04 May 2006

"It's the guilt, stupid!"

You ever have one of those huge 10,000 piece jigsaw puzzles when you were a kid? It would take up an entire dining room table. Usually they were pictures of landscapes or of major architectural exhibits - The Eiffel Tower, The Pyramids, or London's Big Ben.

And with the bigger jigsaw kits, the pieces were always tiny.

Sometimes I'd spend days searching for just one piece. It could be maddening.

But then there were times when I'd find just the right one and ~ VoiƄ! ~ that one piece, so elusive, so buried - would spring a chain reaction of discovery into motion and I'd quickly string together 100 pieces.

I draw this analogy to a piece published in the WSJ op-ed pages on May 2. It's entitled "White Guilt and the Western Past" and was written by Shelby Steele. He is a research fellow at the Hoover Institute.

After World War II, revolutions across the globe, from India to Algeria and from Indonesia to the American civil rights revolution, defeated the authority inherent in white supremacy, if not the idea itself. And this defeat exacted a price: the West was left stigmatized by its sins. Today, the white West--like Germany after the Nazi defeat--lives in a kind of secular penitence in which the slightest echo of past sins brings down withering condemnation. There is now a cloud over white skin where there once was unquestioned authority.

Shelby's article identifies guilt as the primary mechanism of social manipulation. I mean manipulation in its pejorative use - as a manner of coercion. The Left, immediately after Stalin became an "ism", began to use this technique in its political discourse. The Leftists, especially during the 1960's, recognized that using collective guilt assuaged the feelings of the 'victims' while pushing the 'offenders' into a defensive stance. It also had the added benefit of adding legitimacy to one side, and disenfranchising the other. Thus today, we still see the images of Che Guevara emblazened upon t-shirts and bumper stickers. We still hear Leftist tools mouthing the faded slogans from a faded manifesto - "Imperialists!", "America - No Blood For Oil!" In the 60's, the mouthpieces of socialism, intent on establishing a communist utopia, stepped up and pointed a damning finger at white people and got the liberal media to amplify their messages of condemnation. All as a ploy to destabilize our nation. To a major extent it worked. And we see how white males no longer have a voice. If you are white and express your opinions you are automatically considered suspect. You don't have legitimacy.

Shelby Steele
Shelby Steele is black. The fact that the writer is black makes a difference in people's perceptions. Should it?


If he was white and wrote this article, then the NAACP and every other media whore would be up in arms and demanding the the WSJ quit using him for their op-ed section. Mr. Steele is a research fellow on race relations. Do you think that the Hoover Institue would hire a white man as a fellow in their race relations department? No. You have to be a member of an 'oppressed' minority group to have such a distinguished position.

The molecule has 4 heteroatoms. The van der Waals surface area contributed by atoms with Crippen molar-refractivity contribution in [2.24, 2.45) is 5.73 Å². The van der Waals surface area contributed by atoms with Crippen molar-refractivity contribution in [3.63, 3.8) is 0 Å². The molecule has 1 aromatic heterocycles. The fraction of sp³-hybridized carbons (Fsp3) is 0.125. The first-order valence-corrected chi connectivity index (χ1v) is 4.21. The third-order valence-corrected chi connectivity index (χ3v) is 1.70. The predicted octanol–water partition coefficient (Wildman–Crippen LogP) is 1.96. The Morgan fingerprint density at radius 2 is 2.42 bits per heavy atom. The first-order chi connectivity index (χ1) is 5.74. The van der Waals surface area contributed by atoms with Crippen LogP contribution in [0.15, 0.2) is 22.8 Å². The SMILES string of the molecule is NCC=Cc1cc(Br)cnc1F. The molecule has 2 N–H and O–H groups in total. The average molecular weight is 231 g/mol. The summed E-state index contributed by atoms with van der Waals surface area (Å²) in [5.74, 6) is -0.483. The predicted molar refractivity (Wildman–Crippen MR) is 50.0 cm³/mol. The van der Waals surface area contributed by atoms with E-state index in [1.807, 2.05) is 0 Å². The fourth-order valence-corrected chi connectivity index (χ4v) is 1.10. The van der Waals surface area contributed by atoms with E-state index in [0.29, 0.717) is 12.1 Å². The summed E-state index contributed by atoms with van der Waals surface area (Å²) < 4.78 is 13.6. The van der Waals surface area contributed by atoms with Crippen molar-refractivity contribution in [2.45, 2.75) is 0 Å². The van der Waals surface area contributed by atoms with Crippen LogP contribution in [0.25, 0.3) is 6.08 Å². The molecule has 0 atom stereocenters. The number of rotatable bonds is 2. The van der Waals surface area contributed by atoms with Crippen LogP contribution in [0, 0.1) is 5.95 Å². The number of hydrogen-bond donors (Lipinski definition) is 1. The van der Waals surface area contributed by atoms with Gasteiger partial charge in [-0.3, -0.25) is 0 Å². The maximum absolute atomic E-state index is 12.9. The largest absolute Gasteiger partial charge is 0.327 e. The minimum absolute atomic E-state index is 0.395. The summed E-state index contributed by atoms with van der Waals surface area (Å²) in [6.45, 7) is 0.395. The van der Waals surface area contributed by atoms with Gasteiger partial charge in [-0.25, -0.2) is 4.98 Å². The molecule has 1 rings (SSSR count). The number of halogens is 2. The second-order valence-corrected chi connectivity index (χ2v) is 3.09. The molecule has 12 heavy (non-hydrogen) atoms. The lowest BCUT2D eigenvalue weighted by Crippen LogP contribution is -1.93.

In Iraq, America is fighting as much for the legitimacy of its war effort as for victory in war. In fact, legitimacy may be the more important goal. If a military victory makes us look like an imperialist nation bent on occupying and raping the resources of a poor brown nation, then victory would mean less because it would have no legitimacy.

We did make major inroads into equality - the Civil Rights Act was passed, segregation was eliminated and educational opportunities were opened.

So here we are now. Dare I say we have evolved? We are enlightened and emboldened. America is a different than the rest of the world in that we aren't a nation of Swedes, or Nigerians or Irish - we can't unify ourselves by embracing an ethnic or racial identity. Our cohesion and identity are founded in our Constitution, in our Democracy, in our American Flag, in our American History and in our National English Language. America was, and is, the Great Experiment.

It is time to release ourselves from the bondage of guilt and illegitimacy. We are all here together and we need to work together to make this a better world. But let's start with our country first and then worry about helping everyone else.

No more guilt - no more excuses.

UPDATE: Here's what I'm talking about. At the time of this post, Zacarias Moussaoui was exonerated from the Death Penalty and given life in prison. He gets a life sentence for murdering 2,700 people. He was spared because he "had an abusive father" and because he was of Moroccan (African) descent.
Now, look what happened to Timothy McVeigh who was convicted of murdering 168 people in Oklahoma City. Timothy McVeigh was put to death on June 11, 2001. Moussaoui should die but won't because our justice system is rife with cowardice, moral confusion ~ and guilt.


Sabian said...

Sometimes I feel as if we are led by the French.

Anonymous said...

Moussaui craved execution.He figured dying at the hands of the state(America)would establish him as a martyr.Take my word for it,the last thing he wants is to spend the next 30-40yrs in a 5x7 cell in solitary confinement.And even though McVeigh got executed,Terry Nichols is alive and well in a federal prison.There are parallels.Neither will become political martyrs while in prison.Both will be sad footnotes in world and American history.I wish them both long,misrable,and anguished lives.